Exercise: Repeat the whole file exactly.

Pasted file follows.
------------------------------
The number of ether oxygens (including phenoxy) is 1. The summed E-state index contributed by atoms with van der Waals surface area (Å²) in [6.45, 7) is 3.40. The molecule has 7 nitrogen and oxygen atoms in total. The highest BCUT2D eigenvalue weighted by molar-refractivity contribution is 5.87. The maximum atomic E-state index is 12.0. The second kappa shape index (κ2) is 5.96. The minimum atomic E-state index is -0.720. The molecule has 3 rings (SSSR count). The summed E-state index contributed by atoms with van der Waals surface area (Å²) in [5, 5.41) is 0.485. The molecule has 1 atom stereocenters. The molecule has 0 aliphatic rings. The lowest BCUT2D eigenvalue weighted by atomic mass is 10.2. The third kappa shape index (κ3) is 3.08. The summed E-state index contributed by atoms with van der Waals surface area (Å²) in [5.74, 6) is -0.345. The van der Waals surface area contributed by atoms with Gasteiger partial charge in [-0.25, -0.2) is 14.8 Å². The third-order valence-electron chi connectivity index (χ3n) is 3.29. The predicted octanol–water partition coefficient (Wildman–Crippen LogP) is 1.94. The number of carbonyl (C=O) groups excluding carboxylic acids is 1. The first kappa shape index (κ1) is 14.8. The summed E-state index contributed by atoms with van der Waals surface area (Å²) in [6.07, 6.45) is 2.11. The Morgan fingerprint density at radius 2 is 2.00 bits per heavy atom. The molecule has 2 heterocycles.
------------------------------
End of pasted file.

The number of ether oxygens (including phenoxy) is 1. The summed E-state index contributed by atoms with van der Waals surface area (Å²) in [6.45, 7) is 3.40. The molecule has 7 nitrogen and oxygen atoms in total. The highest BCUT2D eigenvalue weighted by molar-refractivity contribution is 5.87. The maximum atomic E-state index is 12.0. The second kappa shape index (κ2) is 5.96. The minimum atomic E-state index is -0.720. The molecule has 3 rings (SSSR count). The summed E-state index contributed by atoms with van der Waals surface area (Å²) in [5, 5.41) is 0.485. The molecule has 1 atom stereocenters. The molecule has 0 aliphatic rings. The lowest BCUT2D eigenvalue weighted by atomic mass is 10.2. The third kappa shape index (κ3) is 3.08. The summed E-state index contributed by atoms with van der Waals surface area (Å²) in [5.74, 6) is -0.345. The van der Waals surface area contributed by atoms with Gasteiger partial charge in [-0.25, -0.2) is 14.8 Å². The third-order valence-electron chi connectivity index (χ3n) is 3.29. The predicted octanol–water partition coefficient (Wildman–Crippen LogP) is 1.94. The number of carbonyl (C=O) groups excluding carboxylic acids is 1. The first kappa shape index (κ1) is 14.8. The summed E-state index contributed by atoms with van der Waals surface area (Å²) in [6.07, 6.45) is 2.11. The Morgan fingerprint density at radius 2 is 2.00 bits per heavy atom. The molecule has 2 heterocycles.